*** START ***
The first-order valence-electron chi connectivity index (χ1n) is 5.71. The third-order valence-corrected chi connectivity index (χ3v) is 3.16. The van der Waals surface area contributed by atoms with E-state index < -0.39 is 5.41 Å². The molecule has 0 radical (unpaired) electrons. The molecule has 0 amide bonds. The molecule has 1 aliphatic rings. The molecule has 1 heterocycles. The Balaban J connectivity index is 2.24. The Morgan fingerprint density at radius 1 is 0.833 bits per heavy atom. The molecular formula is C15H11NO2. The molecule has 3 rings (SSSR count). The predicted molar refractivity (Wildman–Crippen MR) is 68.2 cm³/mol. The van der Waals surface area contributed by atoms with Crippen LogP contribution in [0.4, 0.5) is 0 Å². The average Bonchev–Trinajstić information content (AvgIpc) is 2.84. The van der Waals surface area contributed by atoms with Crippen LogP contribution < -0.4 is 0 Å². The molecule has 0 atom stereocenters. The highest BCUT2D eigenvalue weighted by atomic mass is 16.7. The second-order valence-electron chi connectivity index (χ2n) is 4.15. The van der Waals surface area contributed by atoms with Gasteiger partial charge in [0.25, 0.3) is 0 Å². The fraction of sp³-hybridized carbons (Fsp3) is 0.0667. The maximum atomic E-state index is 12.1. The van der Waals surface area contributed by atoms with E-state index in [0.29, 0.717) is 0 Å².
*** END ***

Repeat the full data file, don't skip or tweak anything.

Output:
The first-order valence-electron chi connectivity index (χ1n) is 5.71. The third-order valence-corrected chi connectivity index (χ3v) is 3.16. The van der Waals surface area contributed by atoms with E-state index < -0.39 is 5.41 Å². The molecule has 0 radical (unpaired) electrons. The molecule has 0 amide bonds. The molecule has 1 aliphatic rings. The molecule has 1 heterocycles. The Balaban J connectivity index is 2.24. The Morgan fingerprint density at radius 1 is 0.833 bits per heavy atom. The molecular formula is C15H11NO2. The molecule has 3 rings (SSSR count). The predicted molar refractivity (Wildman–Crippen MR) is 68.2 cm³/mol. The van der Waals surface area contributed by atoms with Crippen LogP contribution in [0.4, 0.5) is 0 Å². The average Bonchev–Trinajstić information content (AvgIpc) is 2.84. The van der Waals surface area contributed by atoms with Crippen LogP contribution < -0.4 is 0 Å². The molecule has 0 atom stereocenters. The highest BCUT2D eigenvalue weighted by atomic mass is 16.7. The second-order valence-electron chi connectivity index (χ2n) is 4.15. The van der Waals surface area contributed by atoms with Gasteiger partial charge in [0.25, 0.3) is 0 Å². The fraction of sp³-hybridized carbons (Fsp3) is 0.0667. The maximum atomic E-state index is 12.1. The van der Waals surface area contributed by atoms with E-state index in [0.29, 0.717) is 0 Å².